Verdict: I would have gone with Leinart, but I will trust that their scouting staff knows what they’re doing. White was one of the best picks in the entire draft, and they did a great job beefing up the depth on defense. It’s likely that Vince Young will make or break the draft, but the Titans did a good job throughout improving their club.

5. Baltimore Ravens
Review: The Ravens made 10 selection, beginning with DT Haloti Ngata at #12. He’s exactly the type of big-bodied lineman they need to keep blockers off of Ray Lewis. Their other two first day picks – OL Chris Chester and DB David Pittman, are intriguing prospects, and could contribute soon. On the second day, they added WR Demetrius Williams, who has great potential as a receiver, and RB PJ Daniels, who could contribute in a rotation with Jamal Lewis and Mike Anderson. The rest of their picks project to provide depth, or special teams support right away.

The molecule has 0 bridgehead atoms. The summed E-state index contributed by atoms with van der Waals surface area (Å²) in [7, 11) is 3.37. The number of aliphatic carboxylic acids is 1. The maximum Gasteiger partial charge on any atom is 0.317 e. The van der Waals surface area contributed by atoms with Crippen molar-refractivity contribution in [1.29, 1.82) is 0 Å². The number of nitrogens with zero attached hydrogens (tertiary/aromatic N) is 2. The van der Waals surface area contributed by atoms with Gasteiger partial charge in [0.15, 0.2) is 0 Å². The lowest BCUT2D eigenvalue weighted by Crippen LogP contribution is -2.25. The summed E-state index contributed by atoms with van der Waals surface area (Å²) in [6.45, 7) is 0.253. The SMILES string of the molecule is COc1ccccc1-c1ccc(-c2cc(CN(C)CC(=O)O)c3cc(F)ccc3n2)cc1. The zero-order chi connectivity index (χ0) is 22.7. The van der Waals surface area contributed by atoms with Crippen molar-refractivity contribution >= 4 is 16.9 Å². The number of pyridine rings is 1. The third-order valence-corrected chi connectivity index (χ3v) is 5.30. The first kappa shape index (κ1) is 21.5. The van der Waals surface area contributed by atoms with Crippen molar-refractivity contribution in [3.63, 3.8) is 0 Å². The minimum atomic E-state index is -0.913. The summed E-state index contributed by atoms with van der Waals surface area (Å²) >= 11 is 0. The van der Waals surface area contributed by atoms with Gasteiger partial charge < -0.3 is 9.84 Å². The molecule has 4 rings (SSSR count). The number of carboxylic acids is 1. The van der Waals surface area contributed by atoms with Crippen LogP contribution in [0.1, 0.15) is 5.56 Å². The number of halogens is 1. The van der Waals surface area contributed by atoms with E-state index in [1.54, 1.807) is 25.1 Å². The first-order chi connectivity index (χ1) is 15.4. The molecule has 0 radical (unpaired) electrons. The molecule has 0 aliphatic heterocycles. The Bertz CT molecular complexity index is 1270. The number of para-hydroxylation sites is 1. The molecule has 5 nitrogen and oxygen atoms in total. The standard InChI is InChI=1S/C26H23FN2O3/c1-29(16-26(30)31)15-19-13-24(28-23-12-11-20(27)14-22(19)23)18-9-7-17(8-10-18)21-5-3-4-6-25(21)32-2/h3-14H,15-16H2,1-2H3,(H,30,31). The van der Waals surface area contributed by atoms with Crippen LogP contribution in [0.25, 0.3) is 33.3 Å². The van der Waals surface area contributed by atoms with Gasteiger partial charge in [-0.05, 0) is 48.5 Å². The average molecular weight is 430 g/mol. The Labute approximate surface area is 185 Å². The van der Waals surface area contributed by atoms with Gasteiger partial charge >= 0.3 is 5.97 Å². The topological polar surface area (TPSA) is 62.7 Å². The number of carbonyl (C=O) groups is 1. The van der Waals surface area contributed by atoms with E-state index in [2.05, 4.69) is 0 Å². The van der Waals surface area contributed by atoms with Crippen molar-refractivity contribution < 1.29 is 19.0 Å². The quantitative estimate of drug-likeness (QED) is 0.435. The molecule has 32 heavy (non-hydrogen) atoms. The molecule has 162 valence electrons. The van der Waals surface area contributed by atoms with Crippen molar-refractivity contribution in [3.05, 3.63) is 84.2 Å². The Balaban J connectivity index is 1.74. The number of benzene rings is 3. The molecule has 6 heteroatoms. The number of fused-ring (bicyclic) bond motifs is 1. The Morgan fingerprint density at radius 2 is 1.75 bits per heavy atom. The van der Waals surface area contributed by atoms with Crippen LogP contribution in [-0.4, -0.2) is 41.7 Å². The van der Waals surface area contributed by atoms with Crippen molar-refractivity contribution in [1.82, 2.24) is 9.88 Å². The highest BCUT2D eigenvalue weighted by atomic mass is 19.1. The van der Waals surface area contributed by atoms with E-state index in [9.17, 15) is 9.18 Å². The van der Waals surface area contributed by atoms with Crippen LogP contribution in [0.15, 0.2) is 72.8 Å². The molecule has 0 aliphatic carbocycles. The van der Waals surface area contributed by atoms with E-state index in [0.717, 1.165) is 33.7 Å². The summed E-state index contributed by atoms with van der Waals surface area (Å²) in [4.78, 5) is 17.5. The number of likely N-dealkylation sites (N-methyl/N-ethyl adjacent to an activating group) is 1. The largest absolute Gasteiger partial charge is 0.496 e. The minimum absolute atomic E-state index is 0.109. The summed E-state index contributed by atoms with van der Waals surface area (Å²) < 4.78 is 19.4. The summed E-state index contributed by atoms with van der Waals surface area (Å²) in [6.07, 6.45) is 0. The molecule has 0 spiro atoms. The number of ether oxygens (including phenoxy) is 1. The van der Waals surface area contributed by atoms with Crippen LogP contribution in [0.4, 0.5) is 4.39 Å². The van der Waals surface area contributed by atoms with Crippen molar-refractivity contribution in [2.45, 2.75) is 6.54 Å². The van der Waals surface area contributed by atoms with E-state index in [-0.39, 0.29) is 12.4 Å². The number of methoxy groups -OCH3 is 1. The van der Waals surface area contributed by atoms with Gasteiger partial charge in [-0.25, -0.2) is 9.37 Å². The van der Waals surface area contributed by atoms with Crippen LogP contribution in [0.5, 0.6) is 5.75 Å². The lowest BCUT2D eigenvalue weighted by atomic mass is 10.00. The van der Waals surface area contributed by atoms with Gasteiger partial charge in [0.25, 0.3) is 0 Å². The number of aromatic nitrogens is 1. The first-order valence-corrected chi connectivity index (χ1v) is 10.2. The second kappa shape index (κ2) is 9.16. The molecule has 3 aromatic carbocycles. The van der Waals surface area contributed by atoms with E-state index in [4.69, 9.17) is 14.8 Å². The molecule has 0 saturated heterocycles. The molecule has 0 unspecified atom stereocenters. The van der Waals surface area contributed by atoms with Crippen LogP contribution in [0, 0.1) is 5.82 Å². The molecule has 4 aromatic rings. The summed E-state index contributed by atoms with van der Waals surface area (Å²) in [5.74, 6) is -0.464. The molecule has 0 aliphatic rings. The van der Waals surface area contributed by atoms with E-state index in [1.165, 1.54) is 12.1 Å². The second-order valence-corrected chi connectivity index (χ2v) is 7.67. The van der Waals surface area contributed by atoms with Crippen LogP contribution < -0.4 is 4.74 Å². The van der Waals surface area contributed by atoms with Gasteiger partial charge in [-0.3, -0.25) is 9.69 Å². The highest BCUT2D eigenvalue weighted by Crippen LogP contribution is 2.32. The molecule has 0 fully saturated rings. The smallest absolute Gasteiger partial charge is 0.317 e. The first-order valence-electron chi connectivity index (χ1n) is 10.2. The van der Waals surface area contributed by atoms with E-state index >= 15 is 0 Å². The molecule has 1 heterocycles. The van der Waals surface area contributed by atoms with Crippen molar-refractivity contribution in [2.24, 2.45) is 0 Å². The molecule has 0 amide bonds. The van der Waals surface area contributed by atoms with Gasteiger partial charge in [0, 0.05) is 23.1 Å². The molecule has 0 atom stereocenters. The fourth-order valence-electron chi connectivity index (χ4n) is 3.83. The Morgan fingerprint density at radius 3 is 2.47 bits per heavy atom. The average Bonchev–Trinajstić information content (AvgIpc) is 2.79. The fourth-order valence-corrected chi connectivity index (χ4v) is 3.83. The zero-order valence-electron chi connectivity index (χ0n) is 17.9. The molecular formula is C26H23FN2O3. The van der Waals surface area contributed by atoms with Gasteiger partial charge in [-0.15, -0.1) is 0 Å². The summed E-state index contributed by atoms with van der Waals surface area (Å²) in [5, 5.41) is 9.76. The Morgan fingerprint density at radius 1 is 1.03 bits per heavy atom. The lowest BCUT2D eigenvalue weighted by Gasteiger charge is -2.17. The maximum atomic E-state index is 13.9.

Verdict: They got the tackle they needed in Ngata, and Chester, Pittman, and Williams could all be steals. The Ravens generally do a great job with the draft and this year is no exception.

4. Dallas Cowboys
Review: Bobby Carpenter is a great first round selection. He has the ideal size to play OLB in the 3-4, and will pair with last year’s first rounder, DeMarcus Ware, to provide the Cowboys with a strong pass rush. TE Anthony Fasano and WR Skyler Green could contribute right away in passing situations. On the second day, they did well grabbing S Pat Watkins, who could start this year at free safety, and massive DT Montavious Stanley, who has prototypical size for a 3-4 nose tackle.

Verdict: From a needs standpoint, they should lose marks for not addressing the offensive line on day one, and for not grabbing a quarterback to develop. However, the Cowboys did a great job of grabbing talented players. Only Skyler Green could be seen as a reach, and if nothing else, he figures to contribute as a return man. I hate to say this, but Jerry and the Tuna had one of the best drafts this year.